Standing there, the man aligns with not just flow but frozenness. The diagonal of the tracks implies far-off movement, but no trains will run on them for some time. Where the blast was, where he is, time has stopped. The historian pauses at the location where the momentum of events ceases. There the motionless wheel-carriages suggest the arrested force of his own observations. The massive mill wheel between the chimneys has likewise run into the ground. Aligned to these signs, the historian likewise freezes the action of the day—like the photographer, he keeps the world from rolling. Their mutual hope is that in stillness the significance of an event will become cryptically clear. The earth itself still turns, the clouds still scud across the sky, but the historian feels no contradiction. In Barnard’s romantic view, the historian feels the fixation of a moment in time and the relation of that moment to eternity. The lone man’s shadow looks like an oil stain on the soot, but it also charts the path of the sun.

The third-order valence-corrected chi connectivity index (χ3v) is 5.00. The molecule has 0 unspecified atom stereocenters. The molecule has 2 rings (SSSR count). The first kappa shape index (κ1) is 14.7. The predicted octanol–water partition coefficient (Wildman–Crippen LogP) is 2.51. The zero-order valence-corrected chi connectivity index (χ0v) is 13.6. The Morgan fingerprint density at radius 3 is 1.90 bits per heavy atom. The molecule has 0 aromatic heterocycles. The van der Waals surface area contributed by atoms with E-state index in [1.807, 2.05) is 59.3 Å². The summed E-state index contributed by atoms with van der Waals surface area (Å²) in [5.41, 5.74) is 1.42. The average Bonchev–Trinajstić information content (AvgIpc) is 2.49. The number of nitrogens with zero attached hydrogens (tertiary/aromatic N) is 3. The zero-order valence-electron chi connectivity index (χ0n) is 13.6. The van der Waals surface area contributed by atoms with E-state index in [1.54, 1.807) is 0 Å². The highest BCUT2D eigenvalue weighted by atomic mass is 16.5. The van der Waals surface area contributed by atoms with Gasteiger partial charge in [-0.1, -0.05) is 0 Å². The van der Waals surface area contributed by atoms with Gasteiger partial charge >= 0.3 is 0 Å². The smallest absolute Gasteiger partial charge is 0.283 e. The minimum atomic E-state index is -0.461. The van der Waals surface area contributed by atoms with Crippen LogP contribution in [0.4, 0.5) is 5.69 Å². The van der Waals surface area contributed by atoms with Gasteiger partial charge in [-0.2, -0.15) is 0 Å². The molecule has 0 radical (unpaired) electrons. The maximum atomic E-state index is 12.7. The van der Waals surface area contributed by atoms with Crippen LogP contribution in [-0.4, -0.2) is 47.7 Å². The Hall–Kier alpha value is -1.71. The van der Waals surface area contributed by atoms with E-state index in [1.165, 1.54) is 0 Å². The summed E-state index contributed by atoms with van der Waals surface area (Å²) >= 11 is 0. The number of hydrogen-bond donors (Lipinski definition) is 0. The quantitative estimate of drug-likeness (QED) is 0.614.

It is proper that all this destruction leaves a lasting mark on the historian. He does not glide by the scene of violence, even if his presence there is of short duration. Rather, like the photographer’s plate, he allows the scene to imprint itself on him. To his dying day he will retain the record of what he saw. Even if he forgets his place, losing the memory of having stood on the tracks, the place will not forget him. It will be in his consciousness like a possession buried in the earth, like the belongings that the citizens of Atlanta interred for safekeeping as they departed the city. Even if he forgets that it was him in the photograph, remembering only that he actually stood beneath a pastel-blue sky on that spot or, conversely, if his presence in the photograph is all that he recalls, the pastel-blue sky having been forgotten, the confusion of experiences will not dissipate his sense of having been there. Transfer the man to a heady scene of Broadway in New York, bright on a summer’s day, with everyone else happy and prancing beneath parasols and top hats, and he would still walk in the cloud of his shaken contours.